In light of this truth, I am left buzzing over a slew of questions. Now that I have met these women, what then? I have seen their faces, smiled with them, listened to their stories. I know my position in this world relative to theirs. Do I have an obligation to these women? Yes, I know now, I do. Although my home is thousands of miles away, we are a global community. The choices I make and the lifestyle I subscribe to affects these people. If there is anything I have taken away from my encounter, it is this: we cannot feel sorry for Africa. While knowledge of their circumstances surely elicits compassion, we need to be cautious. It is not racism that has fueled the mess and present aftermath of colonization, it is condescension and cultural imperialism: “the first world’s burden.” To pity Africa only perpetuates its subordination, which subsequently, we use to justify our exploitation of it.

These people are dignified. Their situations are no less complex than our own, and they cannot be fixed by our handouts, which come at the expense of their progress. In the words of my friend Ruth, they have their own story. It may not be our story, but it is no better or worse. I still don’t know what this means for me or how my life needs to change, but I am prepared to find out.

I guess I am just terrified that the moment I step off the plane in Reno and back into my normal life, that this will all turn into a page of a National Geographic magazine again. Maybe then I’ll be glad I tried to save my convictions here.

[A note about these photos! Aside from the first three I took with the kayayoo, the rest I snapped on the way back to the bus. I was so absorbed by everything around me that I took pictures while I held my camera at my waist as we were walking. Sorry they're so haphazard, but maybe that makes them feel more organic? I'm a cruddy photojournalist, haha.]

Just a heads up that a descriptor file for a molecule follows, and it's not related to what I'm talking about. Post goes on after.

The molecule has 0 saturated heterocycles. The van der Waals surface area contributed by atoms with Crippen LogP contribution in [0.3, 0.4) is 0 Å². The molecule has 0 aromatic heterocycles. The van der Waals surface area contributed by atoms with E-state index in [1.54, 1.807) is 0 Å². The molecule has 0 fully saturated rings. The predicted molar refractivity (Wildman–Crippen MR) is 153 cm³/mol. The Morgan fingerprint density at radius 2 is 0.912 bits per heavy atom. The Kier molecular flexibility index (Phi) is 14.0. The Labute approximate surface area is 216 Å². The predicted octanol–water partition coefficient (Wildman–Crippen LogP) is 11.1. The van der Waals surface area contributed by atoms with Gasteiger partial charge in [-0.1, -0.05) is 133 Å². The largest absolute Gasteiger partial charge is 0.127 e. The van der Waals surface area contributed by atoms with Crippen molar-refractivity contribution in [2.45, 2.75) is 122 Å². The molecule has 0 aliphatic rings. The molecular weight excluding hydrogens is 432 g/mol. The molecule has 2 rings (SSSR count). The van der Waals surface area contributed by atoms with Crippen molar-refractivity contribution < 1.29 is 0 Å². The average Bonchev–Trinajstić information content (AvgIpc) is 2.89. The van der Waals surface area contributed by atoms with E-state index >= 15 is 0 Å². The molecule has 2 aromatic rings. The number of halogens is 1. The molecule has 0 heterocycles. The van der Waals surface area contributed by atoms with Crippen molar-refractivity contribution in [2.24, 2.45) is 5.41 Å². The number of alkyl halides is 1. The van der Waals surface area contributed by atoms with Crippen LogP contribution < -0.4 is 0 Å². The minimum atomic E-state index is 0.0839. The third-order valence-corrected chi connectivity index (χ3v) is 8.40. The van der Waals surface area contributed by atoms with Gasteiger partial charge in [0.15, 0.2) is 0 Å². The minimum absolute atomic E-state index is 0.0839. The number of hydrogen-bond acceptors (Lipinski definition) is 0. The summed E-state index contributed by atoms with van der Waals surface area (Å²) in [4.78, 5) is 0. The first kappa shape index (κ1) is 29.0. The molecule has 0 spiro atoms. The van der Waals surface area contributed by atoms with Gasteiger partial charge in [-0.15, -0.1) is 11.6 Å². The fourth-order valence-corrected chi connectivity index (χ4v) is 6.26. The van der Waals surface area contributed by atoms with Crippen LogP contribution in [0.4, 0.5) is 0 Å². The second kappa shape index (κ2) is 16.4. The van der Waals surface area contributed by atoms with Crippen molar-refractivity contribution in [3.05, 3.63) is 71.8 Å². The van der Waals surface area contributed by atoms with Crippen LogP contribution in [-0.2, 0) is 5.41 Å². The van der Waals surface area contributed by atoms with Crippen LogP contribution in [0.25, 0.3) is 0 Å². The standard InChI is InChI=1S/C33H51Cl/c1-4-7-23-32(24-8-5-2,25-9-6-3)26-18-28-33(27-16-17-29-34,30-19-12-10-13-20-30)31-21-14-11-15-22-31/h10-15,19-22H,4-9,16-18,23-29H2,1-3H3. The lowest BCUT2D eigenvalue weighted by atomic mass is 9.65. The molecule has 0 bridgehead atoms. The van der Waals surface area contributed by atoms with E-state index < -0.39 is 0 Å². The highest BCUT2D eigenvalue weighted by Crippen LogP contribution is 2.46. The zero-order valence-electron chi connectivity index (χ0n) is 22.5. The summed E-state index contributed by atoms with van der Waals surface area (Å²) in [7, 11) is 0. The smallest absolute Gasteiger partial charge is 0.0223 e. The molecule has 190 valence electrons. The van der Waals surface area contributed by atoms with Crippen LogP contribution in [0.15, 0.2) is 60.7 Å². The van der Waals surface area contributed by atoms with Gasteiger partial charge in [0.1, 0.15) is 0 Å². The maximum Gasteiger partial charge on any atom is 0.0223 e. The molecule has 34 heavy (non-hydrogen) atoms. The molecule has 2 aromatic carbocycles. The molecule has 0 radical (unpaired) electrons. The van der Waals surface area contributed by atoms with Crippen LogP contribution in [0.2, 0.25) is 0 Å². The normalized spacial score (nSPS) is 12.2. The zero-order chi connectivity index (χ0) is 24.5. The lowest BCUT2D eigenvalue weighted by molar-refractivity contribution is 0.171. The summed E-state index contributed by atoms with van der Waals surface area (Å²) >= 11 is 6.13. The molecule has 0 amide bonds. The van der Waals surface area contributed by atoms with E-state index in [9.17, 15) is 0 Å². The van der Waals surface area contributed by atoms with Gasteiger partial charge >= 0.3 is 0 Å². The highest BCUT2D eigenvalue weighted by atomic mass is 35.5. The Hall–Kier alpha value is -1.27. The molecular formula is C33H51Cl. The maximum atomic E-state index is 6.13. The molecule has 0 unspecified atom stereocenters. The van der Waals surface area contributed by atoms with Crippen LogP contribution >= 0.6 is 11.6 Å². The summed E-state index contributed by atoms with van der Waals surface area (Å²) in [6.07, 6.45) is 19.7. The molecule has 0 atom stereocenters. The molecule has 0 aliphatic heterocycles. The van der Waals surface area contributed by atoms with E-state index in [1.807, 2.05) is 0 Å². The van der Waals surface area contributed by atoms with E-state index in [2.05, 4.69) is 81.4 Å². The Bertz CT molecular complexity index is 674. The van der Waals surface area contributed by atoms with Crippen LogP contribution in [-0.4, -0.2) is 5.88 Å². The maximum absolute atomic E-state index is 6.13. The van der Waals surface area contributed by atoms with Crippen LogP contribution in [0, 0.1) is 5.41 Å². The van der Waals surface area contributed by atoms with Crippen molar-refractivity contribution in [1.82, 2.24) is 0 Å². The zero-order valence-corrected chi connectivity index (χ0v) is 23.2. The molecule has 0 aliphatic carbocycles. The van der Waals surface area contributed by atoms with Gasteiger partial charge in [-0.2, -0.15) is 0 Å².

Proverbs 24:14
Nante yie,

P.S. We're leaving for our weekend trip to Kumasi early tomorrow, so I may not be able to post anything new until Monday. Till then! <3

Wednesday, June 27, 2012

Obroni, obroni

Days 16 and 1

Monday and Tuesday were not the most eventful, so I figured I’d knock them both out at once!

Monday morning began very early (we’re talking 6 am), so that I could get ready for my 7:30 am Twi class. Mornings and I get along okay, thank goodness! Especially now that I’ve discovered such delicious teas here that will soon be accompanying me back to the States. I am just loving my Twi class. It’s not as much an extensive intro to the language (after all, we can only cover so much material in six weeks) as it is a crash course on how to get around Ghana without sounding like a total obroni (the Twi word for foreigner).

This time, we learned about how to barter, a skill that is extremely helpful for making purchases at the market and for negotiating with taxi drivers. See, being a clear foreigner, especially one from a developed country, can make it appear as though we have a good deal of money to throw around. So, traders and the like will start by charging about two or three times what the product or service is actually worth. In light of this, Prof Peprah gave us some phrases to use so that we might be cut a little slack in the marketplace, like “Meye osuani, menni sika” which means “I am a student, I don’t have money”. And “Mepaakyew, ne bo ye den. Te me so” which is “The cost is too high. Please, lower it for me.” As I may have mentioned before, what I have noticed here is that the locals seem to appreciate it when we make an effort to speak their language with them. With any luck, I thought maybe I could humor traders into lowering prices with my ridiculous attempt at Twi. Challenge accepted.